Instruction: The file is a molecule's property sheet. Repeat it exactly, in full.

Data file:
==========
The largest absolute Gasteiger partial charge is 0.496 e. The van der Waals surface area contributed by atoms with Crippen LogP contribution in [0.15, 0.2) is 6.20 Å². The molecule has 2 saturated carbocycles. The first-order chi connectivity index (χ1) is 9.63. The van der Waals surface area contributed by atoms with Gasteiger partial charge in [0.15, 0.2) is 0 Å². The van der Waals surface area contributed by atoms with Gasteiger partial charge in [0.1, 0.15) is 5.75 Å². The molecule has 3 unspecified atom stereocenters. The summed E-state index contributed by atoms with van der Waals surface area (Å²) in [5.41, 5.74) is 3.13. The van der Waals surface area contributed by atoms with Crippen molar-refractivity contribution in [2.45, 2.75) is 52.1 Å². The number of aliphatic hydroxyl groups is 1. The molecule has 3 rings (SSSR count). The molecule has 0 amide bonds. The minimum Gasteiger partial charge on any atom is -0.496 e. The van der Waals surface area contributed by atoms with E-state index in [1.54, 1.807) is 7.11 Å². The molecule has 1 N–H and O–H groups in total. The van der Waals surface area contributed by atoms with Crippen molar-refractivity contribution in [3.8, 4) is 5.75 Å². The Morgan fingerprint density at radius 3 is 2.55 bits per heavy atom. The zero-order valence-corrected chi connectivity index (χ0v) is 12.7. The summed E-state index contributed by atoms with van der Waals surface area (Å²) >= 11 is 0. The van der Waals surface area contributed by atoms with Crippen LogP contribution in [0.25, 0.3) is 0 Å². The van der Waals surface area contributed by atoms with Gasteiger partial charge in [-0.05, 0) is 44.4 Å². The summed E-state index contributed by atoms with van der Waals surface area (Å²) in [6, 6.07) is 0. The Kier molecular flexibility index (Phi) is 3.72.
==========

The largest absolute Gasteiger partial charge is 0.496 e. The van der Waals surface area contributed by atoms with Crippen LogP contribution in [0.15, 0.2) is 6.20 Å². The molecule has 2 saturated carbocycles. The first-order chi connectivity index (χ1) is 9.63. The van der Waals surface area contributed by atoms with Gasteiger partial charge in [0.15, 0.2) is 0 Å². The van der Waals surface area contributed by atoms with Gasteiger partial charge in [0.1, 0.15) is 5.75 Å². The molecule has 3 unspecified atom stereocenters. The summed E-state index contributed by atoms with van der Waals surface area (Å²) in [5.41, 5.74) is 3.13. The van der Waals surface area contributed by atoms with Crippen molar-refractivity contribution in [2.45, 2.75) is 52.1 Å². The number of aliphatic hydroxyl groups is 1. The molecule has 3 rings (SSSR count). The molecule has 0 amide bonds. The minimum Gasteiger partial charge on any atom is -0.496 e. The van der Waals surface area contributed by atoms with E-state index in [1.54, 1.807) is 7.11 Å². The molecule has 1 N–H and O–H groups in total. The van der Waals surface area contributed by atoms with Crippen molar-refractivity contribution in [3.8, 4) is 5.75 Å². The Morgan fingerprint density at radius 3 is 2.55 bits per heavy atom. The zero-order valence-corrected chi connectivity index (χ0v) is 12.7. The summed E-state index contributed by atoms with van der Waals surface area (Å²) >= 11 is 0. The van der Waals surface area contributed by atoms with Crippen LogP contribution in [0.25, 0.3) is 0 Å². The van der Waals surface area contributed by atoms with Gasteiger partial charge in [-0.05, 0) is 44.4 Å². The summed E-state index contributed by atoms with van der Waals surface area (Å²) in [6, 6.07) is 0. The Kier molecular flexibility index (Phi) is 3.72.